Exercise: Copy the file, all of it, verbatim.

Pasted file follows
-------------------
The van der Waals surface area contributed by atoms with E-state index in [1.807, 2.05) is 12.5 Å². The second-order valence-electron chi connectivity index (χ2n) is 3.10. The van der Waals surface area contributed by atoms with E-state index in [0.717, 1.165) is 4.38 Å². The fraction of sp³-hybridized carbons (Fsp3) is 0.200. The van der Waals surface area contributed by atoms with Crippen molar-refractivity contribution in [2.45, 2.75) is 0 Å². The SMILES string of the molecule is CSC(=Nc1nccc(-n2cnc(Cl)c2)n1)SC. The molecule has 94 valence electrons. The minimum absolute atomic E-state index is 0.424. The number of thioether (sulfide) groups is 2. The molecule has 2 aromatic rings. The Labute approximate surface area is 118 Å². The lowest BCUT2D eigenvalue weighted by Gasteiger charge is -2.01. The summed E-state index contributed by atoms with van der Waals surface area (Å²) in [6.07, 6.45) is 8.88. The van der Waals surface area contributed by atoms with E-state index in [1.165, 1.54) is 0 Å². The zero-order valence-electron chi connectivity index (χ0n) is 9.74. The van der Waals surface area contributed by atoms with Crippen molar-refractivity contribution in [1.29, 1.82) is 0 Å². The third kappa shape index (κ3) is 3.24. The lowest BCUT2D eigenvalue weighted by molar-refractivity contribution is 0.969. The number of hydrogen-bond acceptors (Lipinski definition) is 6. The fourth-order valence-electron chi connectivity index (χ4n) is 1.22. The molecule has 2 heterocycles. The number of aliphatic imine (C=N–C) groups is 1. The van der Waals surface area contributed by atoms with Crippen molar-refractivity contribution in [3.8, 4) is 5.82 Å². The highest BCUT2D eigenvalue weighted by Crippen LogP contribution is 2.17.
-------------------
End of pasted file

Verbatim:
The van der Waals surface area contributed by atoms with E-state index in [1.807, 2.05) is 12.5 Å². The second-order valence-electron chi connectivity index (χ2n) is 3.10. The van der Waals surface area contributed by atoms with E-state index in [0.717, 1.165) is 4.38 Å². The fraction of sp³-hybridized carbons (Fsp3) is 0.200. The van der Waals surface area contributed by atoms with Crippen molar-refractivity contribution in [2.45, 2.75) is 0 Å². The SMILES string of the molecule is CSC(=Nc1nccc(-n2cnc(Cl)c2)n1)SC. The molecule has 94 valence electrons. The minimum absolute atomic E-state index is 0.424. The number of thioether (sulfide) groups is 2. The molecule has 2 aromatic rings. The Labute approximate surface area is 118 Å². The lowest BCUT2D eigenvalue weighted by Gasteiger charge is -2.01. The summed E-state index contributed by atoms with van der Waals surface area (Å²) in [6.07, 6.45) is 8.88. The van der Waals surface area contributed by atoms with E-state index in [1.165, 1.54) is 0 Å². The zero-order valence-electron chi connectivity index (χ0n) is 9.74. The van der Waals surface area contributed by atoms with Crippen molar-refractivity contribution in [1.29, 1.82) is 0 Å². The third kappa shape index (κ3) is 3.24. The lowest BCUT2D eigenvalue weighted by molar-refractivity contribution is 0.969. The number of hydrogen-bond acceptors (Lipinski definition) is 6. The fourth-order valence-electron chi connectivity index (χ4n) is 1.22. The molecule has 2 heterocycles. The number of aliphatic imine (C=N–C) groups is 1. The van der Waals surface area contributed by atoms with Crippen molar-refractivity contribution in [3.8, 4) is 5.82 Å². The highest BCUT2D eigenvalue weighted by Crippen LogP contribution is 2.17.